| And the winner will
Don't even bother trying to call this
If there's one thing I've learned over the years
is, don't even bother to try predicting a playoff series that involves the San
Jose Sharks. It will only drive you mad. When they're favored, they get bounced
early. When they play the underdog, they somehow find a way to get it done.
Inevitably, they always find a way to break your heart. Then they qualify for
the playoffs and hope springs eternal. This could be the year
or not. Who
The St Louis Blues owned the Sharks in the regular season last
season, then pulverized San Jose in the playoffs. If that's the case, then San
Jose should breeze through the Canucks in the opening round. Well, easier said
than done. Ryan Kessler was injured, the Canucks were embroiled in a
goaltending controversy, and Vancouver spent the early part of the season
trying to find their identity as a team.
Like the Sharks, they tore up
March, winning 9 of 16 games, including their six straight to close out the
month. The one team they couldn't seem to beat however, was the Sharks.
On the flip side, the Sharks had a pair of 7-game winning streaks,
along with a 7-game losing streak to baffle everyone this season. Are they
contender? Pretenders? Something in between?
Two years ago, the
Canucks man-handled San Jose in a quick 5 game series that ended with the
Canucks ending the series on a fluke goal in double overtime. Vancouver's core
essentially remains the same from that roster, while the Sharks have gutted
their lineup. The same Sedin twins roam the ice, along with Kessler, Alex
Burrows, Kevin Bieksa, and Mason Raymond.
The big change from two
seasons ago is who tends the pipes for Vancouver. Roberto Luongo isn't the man
anymore. Vancouver gave up on him after last year's post season failure,
turning instead to Cory Schneider. Luongo remains on the Canucks roster,
because there wasn't a general manager dumb enough to take Luongo's ridiculous
contract off the Canucks hands.
The benefit of that situation for
Vancouver is that they have a guy that can step in and be dominant if Schneider
were to get hurt. It was Luongo who got the Canucks to the Stanley Cup Finals
in 2011, but people overlook that. The guy can step in and win, especially if
he's not the guy. Think about the motivation that would fuel Luongo if he got a
chance to show everyone that he should have been the guy all along.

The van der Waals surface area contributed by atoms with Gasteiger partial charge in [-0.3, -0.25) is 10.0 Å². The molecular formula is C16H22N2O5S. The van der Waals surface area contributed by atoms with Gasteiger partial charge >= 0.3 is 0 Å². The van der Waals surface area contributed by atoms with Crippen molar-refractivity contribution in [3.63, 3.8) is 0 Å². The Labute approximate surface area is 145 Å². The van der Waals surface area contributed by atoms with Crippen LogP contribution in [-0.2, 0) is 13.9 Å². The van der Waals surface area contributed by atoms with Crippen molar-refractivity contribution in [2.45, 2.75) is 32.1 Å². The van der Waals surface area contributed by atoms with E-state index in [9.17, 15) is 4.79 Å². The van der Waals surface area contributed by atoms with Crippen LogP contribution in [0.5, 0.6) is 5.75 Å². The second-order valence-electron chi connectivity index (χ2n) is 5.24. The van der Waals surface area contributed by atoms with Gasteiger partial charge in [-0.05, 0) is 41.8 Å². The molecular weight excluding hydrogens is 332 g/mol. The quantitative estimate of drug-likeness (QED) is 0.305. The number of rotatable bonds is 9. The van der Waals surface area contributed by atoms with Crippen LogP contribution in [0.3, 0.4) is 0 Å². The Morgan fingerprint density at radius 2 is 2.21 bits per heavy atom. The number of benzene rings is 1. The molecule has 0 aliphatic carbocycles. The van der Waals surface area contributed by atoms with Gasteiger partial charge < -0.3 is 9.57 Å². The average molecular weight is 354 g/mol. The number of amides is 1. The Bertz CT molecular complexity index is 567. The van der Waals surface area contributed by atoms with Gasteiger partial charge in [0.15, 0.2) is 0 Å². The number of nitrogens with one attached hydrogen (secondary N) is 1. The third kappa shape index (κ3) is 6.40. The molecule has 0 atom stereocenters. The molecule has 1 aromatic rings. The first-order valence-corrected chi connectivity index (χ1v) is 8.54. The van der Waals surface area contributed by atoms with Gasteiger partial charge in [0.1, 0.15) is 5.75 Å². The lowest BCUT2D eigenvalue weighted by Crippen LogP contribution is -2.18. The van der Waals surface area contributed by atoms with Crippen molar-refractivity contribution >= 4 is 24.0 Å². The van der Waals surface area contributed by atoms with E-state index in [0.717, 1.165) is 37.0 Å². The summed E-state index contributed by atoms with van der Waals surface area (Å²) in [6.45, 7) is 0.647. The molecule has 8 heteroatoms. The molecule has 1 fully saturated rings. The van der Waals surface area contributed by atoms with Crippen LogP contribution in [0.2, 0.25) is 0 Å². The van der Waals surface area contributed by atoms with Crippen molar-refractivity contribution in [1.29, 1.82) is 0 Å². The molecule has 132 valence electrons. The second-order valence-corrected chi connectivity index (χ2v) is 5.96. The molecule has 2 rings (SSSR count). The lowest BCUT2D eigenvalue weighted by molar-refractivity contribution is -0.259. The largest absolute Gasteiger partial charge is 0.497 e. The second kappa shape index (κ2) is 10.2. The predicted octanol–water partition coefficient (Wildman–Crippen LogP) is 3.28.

What scares me the most about the Canucks is the balance they have in the
scoring department. San Jose scored 124 goals this season, and Logan Couture
accounted for 21 of them. Couture, Patrick Marleau and Joe Pavelski scored half
the team's goals.
Alex Burrows lead the Canucks with 13 goals, but
Vancouver also had 6 guys in double figures. Their defense accounted for 28
goals. San Jose's defense scored 26, but most of Brent Burns' 9 goals came
while he was filling in on offense.
If Vancouver figures out that by
shutting down Couture, Marleau and Pavelski, there isn't much left in San Jose.
The Sharks offense isn't as balanced as the Canucks.
Hopefully you see where I'm going here. Given San
Jose's penchant to do the opposite of what you expect, their lack of balance
means 14 guys will score goals for them in the first round. Or not. Who knows.
Whatever the case, there are no patsies in the playoffs this year.
There are no sure things. Anyone can upset anyone. Even as strong as Chicago
has played this season, anything can happen. The team that wins the Cup is the
team that gets on a roll at exactly the right time. The best team doesn't
necessarily always win (as any Sharks fan can attest).
Given that, the
Sharks have as good a shot as any. Yes, they have plenty of playoff demons to
exercise, but their also not a sure thing. That is probably the best position
they can be in. Nobody expects much, which hopefully how their competition is
sizing them up.
We'll know in a week or so how this team stacks up
against the equally frustrating Canucks.
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